Bollywood stars take to Twitter to bring attention to the plight of elephant 'Number 44'.
Mumbai: She left the audience scared with her recent box-office hit horror film Pari, but what left Anushka Sharma horrified is the heartbreaking image of an elephant, known only as "Number 44," being beaten up violently by numerous men. This elephant is used for carrying tourists at Amer Fort in Jaipur.
On Saturday, Anushka tweeted,
Can you imagine the world we live in ? Hurting a voiceless being that is being used to carry humans around for nothing all day !! Shame shame shame on these ‘humans’. Aches my heart to see such brutality by my own kind ! Sickening ! pic.twitter.com/2t13KEug1d— Anushka Sharma (@AnushkaSharma) March 17, 2018
The tweet was posted by the actor immediately after PETA India's Associate Director of Celebrity and Public Relations, Sachin Bangera, highlighted the plight of elephant no. 44.
This elephant, known as no. 44, was violently beaten up by 8 men. She is used for taking tourists to Amer Fort. You can help stop this abuse by saying NO to elephant rides and taking action here: https://t.co/128lfHhNfN #ShareIfYouCare pic.twitter.com/Ix6Ji63FZV— Sachin Bangera (@Sachbang) March 16, 2018
Bangera’s tweet was shared by celebrities – Sunny Leone, Harshvardhan Rane, Pooja Bhatt, Kartik Murali and Atul Kasbekar. Actor Esha Gupta who was also shocked by this image, tweeted,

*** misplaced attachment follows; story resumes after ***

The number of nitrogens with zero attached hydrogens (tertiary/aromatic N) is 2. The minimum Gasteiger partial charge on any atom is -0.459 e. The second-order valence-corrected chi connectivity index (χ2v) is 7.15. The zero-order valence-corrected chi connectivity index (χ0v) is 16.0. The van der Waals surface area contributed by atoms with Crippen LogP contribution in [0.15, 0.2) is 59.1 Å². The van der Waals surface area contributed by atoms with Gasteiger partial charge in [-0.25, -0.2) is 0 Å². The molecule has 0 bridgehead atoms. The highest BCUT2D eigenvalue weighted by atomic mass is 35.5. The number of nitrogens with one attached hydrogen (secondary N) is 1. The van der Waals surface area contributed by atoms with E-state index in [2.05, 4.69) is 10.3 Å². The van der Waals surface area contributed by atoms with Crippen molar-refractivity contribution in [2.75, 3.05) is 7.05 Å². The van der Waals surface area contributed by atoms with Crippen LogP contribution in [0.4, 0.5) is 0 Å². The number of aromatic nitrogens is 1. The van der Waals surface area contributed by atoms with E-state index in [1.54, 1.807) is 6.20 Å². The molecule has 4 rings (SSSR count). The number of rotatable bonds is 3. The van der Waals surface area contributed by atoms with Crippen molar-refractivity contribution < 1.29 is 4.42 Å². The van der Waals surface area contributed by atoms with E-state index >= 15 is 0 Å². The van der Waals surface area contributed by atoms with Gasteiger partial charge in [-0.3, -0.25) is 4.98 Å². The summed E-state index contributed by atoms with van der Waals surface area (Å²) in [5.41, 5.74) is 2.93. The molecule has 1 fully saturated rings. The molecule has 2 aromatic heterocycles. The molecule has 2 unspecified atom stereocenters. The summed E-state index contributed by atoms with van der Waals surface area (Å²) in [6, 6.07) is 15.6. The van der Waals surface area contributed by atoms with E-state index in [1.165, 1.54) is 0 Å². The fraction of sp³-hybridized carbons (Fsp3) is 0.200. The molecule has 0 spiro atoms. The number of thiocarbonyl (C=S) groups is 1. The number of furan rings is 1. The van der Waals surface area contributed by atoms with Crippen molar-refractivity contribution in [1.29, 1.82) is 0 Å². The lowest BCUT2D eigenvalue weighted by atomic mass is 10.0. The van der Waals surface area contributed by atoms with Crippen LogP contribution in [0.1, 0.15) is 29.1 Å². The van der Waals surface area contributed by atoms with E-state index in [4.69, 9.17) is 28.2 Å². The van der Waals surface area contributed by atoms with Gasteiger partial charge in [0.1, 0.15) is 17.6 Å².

Imagine what animals must be thinking we humans are? Cruel living heartless destroyers of this earth https://t.co/ysBl5tb8VC— Esha Gupta (@eshagupta2811) March 16, 2018
Recently actor Sonakshi Sinha had fired off a letter calling on Rajasthan Minister for Forest, Environment, Youth Affairs and Sports Gajendra Singh Khimsar to relocate this elephant to a rehabilitation facility for urgent care.
The letter followed PETA India's complaint to the Chief Wildlife Warden of the Rajasthan Forest Department, which resulted in a show-cause notice issued to Number 44's custodian, Wasid Khan, holding him responsible for the abuse.
The notice stated that an investigation carried out by the Regional Forest Officer for Jaipur Zoo, as well as a photograph supplied by an American witness, indicated that the elephant was treated cruelly, in apparent violation of numerous animal-protection laws.
The Jaipur police also registered a First Information Report against unidentified men under Sections 429 and 289 of the Indian Penal Code for mistreating the elephant and putting public safety at risk. However, Khan was later allowed to use her for rides.